The format was a straight knockout, which provided great entertainment for the crowds who'd packed their raincoats and squeezed into temporary grandstands. The competitors first contested quarter-finals, with the winners plus the fastest loser making it to the semis. The final saw the aforementioned Pérez-Sala face Alex Caffi. The local crowd must have been thrilled when Caffi crashed and the Spaniard beat all six Italians to take the inaugural title...

Perez-Sala won again in 1989 in another less than stellar field, but the quality did pick up thereafter. In 1991 the once great Lotus team entered the Trophy. Now fallen on hard times, they fielded rising British driver Johnny Herbert. He won the 1992 event, which boasted the best grid to date, with future Champ Car and Paralympic ace Alex Zanardi and five-time grand prix winner Michele Alboreto both contesting the Trophy.

Young drivers were now becoming the norm at the event. In 1993 Rubens Barrichello won for Jordan, and in '95 former F3000 champion Luca Badoer gave Minardi their fourth and final Trophy win (Badoer later became a minor joke in F1 circles, but was considered a solid prospect at the time).

The 1996 event boasted perhaps the most talented grid to date: youngsters Jarno Trulli and Giancarlo Fisichella would both go on to find F1 success, while more impressive still was the presence of the reigning Monaco Grand Prix winner Olivier Panis.

The Frenchman didn't fare all that well, however. He was eliminated in the preliminary round, leaving Fisichella and Trulli to face the very average Tarso Marques and utterly hopeless Giovanni Lavaggi respectively.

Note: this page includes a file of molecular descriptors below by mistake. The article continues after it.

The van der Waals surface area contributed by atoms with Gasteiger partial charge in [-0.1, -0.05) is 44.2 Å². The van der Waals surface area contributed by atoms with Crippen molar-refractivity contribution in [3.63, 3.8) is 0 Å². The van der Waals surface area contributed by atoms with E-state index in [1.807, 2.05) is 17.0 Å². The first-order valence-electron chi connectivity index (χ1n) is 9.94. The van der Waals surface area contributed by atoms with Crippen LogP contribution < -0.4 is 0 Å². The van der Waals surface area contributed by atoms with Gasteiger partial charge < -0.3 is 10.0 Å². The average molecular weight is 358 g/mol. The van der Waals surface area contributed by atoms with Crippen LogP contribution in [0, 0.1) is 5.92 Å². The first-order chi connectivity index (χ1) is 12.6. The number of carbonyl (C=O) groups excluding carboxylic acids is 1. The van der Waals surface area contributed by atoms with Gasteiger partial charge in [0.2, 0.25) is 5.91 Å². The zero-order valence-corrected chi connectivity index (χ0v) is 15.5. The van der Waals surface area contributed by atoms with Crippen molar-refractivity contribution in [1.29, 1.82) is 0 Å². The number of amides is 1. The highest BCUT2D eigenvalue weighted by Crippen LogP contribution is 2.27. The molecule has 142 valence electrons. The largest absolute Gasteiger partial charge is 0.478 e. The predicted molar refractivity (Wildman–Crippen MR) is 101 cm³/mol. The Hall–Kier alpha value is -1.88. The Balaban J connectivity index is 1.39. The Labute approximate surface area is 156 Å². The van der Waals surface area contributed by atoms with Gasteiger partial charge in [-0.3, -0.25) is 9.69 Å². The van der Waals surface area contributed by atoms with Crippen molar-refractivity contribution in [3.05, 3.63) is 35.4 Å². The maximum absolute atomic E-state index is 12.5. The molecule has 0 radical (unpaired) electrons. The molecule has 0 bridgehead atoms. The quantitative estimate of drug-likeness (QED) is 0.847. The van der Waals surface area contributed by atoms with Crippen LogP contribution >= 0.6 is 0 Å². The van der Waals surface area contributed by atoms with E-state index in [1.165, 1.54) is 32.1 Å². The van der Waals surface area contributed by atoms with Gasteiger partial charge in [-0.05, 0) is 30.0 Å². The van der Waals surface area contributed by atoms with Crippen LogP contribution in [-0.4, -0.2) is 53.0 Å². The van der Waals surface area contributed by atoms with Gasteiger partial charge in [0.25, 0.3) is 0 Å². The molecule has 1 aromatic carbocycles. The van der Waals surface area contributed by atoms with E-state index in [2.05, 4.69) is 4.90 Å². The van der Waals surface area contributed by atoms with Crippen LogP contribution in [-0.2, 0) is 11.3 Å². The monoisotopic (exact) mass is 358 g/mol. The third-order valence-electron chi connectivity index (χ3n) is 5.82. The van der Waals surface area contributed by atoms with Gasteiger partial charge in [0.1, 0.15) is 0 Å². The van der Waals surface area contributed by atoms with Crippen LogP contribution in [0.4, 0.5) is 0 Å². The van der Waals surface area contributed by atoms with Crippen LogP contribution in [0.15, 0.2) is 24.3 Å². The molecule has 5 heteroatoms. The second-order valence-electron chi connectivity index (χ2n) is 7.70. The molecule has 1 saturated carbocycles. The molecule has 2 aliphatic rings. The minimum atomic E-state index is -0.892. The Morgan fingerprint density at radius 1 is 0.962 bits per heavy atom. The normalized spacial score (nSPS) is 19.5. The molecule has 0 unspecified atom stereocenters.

Fisichella eased through, but Trulli crashed and allowed Lavaggi – often included in discussions of 'the worst F1 driver ever' – a brief moment in the sun. Or December drizzle, as the case may be.

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Unsurprisingly, Fisichella won to become the final Trophy winner.

You could suggest that 1996 saw the Trophy at its best: giving young talent a chance in proper F1 cars. That year Trulli and Fisichella both drove Benettons; they would go on to become mainstays of F1 over the next decade, with Trulli conquering the Monaco Grand Prix in 2004 and Fisichella winning three races for Jordan and Renault.

Imagine something similar now: Charles Leclerc in a Ferrari taking on Esteban Ocon's Mercedes for a spot in the final, or the Scuderia's Antonio Giovinazzi wowing the local crowd against Red Bull's Pierre Gasly. That might seem fanciful, but as a spectacle it sounds great. It wouldn't solve the problem of young talent not breaking into the sport, but it would give them a little extra exposure and seat time in a grand prix car.

As for Bologna, F1 has not disappeared entirely from the Motor Show. Ferrari regularly appear at the event, with the red cars running demo laps and pitstops for the crowds. At last year's display Fisichella – now in his forties and retired from F1 – got behind the wheel. Somehow, we all end up back where we began eventually.